Endangered Wildlife Trust (EWT) Launch National Public Roadkill Survey

By 5 years ago
Categories Limpopo

Recently GVI attended an EWT conference at the Johannesburg Country Club hosted by Wendy Collinson from their Wildlife & Transport Progamme. We were invited to attend because Wendy actually came to South Africa as a volunteer at one of our previous wildlife research projects at Vanetia, Limpopo.

She is addressing the fact that in Africa there is very little data, or even methods for analyzing roadkill impacts at the moment. Despite the fact that we have the 18th largest road network in the world, there is virtually no money spent on mitigations measures to protect our wildlife due to lack of data. Mainly nocturnal animals are being affected, such as Civets and Nightjars especially, probably being blinded by people’s car headlights. However, animals of conservation concern are also often affected; Wild Dogs seem particularly susceptible – 4 deaths occurring in Kruger last month, 7 in the Waterberg last year, as well a very recent on Balule North.

Wendy is trying to identify roadkill hotspot areas across South Africa in the first stage of the study, so that potential mitigation can be planned – examples which have been used in other countries include rope bridges, underpasses, overpasses etc. They will then investigate the characteristic features of these hotspots to see if there is anything that can be managed to reduce roadkill impacts such as burning, planting vegetation, modifying fencing etc or which might relate to the type of mitigation measure would be appropriate to install.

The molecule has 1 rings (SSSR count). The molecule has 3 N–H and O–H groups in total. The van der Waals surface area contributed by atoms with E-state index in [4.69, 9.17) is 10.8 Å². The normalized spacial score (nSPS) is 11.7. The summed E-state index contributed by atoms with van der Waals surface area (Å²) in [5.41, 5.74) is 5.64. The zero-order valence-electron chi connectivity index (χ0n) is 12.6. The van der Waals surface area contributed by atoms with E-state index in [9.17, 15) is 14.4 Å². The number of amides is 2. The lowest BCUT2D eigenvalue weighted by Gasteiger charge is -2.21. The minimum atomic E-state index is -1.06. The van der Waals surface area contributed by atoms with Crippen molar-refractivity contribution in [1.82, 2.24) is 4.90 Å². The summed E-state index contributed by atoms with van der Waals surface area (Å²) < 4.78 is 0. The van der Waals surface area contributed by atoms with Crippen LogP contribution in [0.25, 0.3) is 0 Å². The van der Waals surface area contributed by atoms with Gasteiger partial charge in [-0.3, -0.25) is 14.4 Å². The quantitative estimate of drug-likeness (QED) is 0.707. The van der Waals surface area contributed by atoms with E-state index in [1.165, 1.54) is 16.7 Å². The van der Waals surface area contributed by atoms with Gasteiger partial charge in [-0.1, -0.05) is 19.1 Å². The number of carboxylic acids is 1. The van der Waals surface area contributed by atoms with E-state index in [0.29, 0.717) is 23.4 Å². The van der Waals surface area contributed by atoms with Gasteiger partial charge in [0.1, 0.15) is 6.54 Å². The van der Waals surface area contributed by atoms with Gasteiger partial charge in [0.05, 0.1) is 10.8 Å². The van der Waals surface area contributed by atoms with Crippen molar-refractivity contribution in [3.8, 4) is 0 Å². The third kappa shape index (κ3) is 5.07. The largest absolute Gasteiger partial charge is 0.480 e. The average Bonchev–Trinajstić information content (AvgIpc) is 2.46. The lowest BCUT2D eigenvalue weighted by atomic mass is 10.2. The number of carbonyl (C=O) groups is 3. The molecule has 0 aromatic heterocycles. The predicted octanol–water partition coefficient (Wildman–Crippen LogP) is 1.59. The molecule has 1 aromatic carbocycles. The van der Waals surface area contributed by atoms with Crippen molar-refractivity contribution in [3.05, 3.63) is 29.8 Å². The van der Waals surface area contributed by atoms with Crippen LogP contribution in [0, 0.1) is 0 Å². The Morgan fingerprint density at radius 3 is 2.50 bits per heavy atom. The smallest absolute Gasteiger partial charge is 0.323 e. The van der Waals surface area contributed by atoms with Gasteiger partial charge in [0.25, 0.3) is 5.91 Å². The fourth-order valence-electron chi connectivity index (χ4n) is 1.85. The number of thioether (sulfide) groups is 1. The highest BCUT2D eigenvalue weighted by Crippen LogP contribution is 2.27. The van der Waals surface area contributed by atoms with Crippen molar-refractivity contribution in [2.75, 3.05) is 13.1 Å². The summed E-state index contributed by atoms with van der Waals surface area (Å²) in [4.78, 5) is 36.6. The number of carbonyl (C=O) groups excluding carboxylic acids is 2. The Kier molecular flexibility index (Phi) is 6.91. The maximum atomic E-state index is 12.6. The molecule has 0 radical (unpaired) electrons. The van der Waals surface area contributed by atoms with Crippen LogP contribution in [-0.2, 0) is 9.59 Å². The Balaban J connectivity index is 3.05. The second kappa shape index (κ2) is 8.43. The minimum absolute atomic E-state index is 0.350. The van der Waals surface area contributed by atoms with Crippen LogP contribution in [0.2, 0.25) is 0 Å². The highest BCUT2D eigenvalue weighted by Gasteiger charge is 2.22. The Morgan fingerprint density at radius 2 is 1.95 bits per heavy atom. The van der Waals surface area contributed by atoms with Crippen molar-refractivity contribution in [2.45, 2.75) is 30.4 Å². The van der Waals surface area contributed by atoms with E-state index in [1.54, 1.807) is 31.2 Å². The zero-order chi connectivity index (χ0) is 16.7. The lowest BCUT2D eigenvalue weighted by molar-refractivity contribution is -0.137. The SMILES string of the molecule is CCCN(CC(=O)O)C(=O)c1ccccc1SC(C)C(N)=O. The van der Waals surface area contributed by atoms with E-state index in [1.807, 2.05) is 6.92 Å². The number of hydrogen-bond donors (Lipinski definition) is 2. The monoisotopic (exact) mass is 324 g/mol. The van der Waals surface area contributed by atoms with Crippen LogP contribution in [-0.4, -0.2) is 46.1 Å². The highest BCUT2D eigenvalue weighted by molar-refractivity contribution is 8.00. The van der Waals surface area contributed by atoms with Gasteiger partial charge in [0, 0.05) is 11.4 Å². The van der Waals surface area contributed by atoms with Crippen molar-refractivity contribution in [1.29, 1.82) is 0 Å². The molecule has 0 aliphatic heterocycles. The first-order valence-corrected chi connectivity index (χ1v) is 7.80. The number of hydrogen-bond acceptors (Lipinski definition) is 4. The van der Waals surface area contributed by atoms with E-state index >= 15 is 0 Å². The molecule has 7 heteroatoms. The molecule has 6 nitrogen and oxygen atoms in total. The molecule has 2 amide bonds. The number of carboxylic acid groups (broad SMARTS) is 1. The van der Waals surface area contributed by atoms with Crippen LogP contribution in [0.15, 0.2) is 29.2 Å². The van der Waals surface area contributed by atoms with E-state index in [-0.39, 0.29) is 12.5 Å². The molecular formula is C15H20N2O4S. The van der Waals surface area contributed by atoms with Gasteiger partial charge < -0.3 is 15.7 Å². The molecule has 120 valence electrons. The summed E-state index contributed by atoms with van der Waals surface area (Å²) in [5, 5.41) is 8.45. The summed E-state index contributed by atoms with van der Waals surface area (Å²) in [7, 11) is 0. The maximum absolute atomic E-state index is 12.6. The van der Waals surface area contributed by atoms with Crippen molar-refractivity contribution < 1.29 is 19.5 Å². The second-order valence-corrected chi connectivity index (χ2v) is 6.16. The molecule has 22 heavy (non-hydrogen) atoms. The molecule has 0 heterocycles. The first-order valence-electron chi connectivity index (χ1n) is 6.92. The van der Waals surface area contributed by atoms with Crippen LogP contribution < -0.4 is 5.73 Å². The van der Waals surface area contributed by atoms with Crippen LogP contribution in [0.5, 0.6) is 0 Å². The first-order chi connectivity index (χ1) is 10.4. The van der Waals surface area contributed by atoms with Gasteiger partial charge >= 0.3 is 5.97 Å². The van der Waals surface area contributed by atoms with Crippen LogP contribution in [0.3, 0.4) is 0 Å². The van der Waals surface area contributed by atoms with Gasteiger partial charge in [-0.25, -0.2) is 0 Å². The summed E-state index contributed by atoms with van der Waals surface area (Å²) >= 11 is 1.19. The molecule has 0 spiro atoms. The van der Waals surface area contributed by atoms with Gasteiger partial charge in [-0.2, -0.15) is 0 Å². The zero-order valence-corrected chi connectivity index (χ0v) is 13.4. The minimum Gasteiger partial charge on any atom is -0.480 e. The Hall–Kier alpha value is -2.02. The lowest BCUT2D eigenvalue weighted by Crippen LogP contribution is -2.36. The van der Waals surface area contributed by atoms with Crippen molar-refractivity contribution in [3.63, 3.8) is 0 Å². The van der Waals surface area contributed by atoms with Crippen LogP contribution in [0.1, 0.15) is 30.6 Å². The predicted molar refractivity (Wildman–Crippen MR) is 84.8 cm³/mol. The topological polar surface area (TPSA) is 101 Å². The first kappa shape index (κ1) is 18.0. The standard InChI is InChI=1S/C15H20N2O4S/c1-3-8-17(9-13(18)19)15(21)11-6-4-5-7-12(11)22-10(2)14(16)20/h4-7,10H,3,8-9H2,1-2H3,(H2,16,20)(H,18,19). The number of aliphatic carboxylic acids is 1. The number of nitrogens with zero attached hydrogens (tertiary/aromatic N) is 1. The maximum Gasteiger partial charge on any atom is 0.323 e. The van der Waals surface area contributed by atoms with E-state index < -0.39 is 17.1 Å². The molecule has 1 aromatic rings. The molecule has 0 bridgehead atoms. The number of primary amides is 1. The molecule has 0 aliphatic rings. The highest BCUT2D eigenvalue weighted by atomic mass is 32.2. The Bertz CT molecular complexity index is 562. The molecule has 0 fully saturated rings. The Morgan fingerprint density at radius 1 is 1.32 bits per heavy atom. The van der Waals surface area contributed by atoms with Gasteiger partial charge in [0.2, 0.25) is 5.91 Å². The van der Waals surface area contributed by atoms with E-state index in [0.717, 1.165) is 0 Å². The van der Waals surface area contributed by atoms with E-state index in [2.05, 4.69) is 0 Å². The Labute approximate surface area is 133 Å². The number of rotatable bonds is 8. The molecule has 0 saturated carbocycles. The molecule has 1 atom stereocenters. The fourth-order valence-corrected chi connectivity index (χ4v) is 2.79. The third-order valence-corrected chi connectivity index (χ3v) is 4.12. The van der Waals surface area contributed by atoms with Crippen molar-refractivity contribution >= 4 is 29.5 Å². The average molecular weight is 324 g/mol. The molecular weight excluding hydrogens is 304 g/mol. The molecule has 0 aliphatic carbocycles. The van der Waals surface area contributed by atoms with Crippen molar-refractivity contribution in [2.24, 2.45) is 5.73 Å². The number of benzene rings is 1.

The main envisaged power of this initiative will be public participation to collect enough data about the entyre country’s road network. A smart-phone App will available soon through the EWT’s website to promote data collection by allowing people to send in photos of roadkill from location. This will eliminate observer error as identifying roadkill is not always the easiest of jobs!

Wendy has also had a lot of help with data collection from GVI volunteers for her pilot studies leading up to having her project being incorporated into the EWT’s Wildlife & Transport Programme. Some initial findings from the pilot study around the Mapungubwe National Park area are that reduced road proximity to fencing, higher grass heights/densities and open areas are significant (ie more roadkill incidences). Interestingly, traffic density was not a significant factor of elevated roadkills – this data only represents one comparatively small area of South Africa, but it could suggest that vehicle disturbance levels force animals to seek less busy alternatives.

For more info: www.ewt.org.za

Report injured wildlife to +27 11 372 3600

Jamie Sangster (Karongwe PGR Science Coordinator)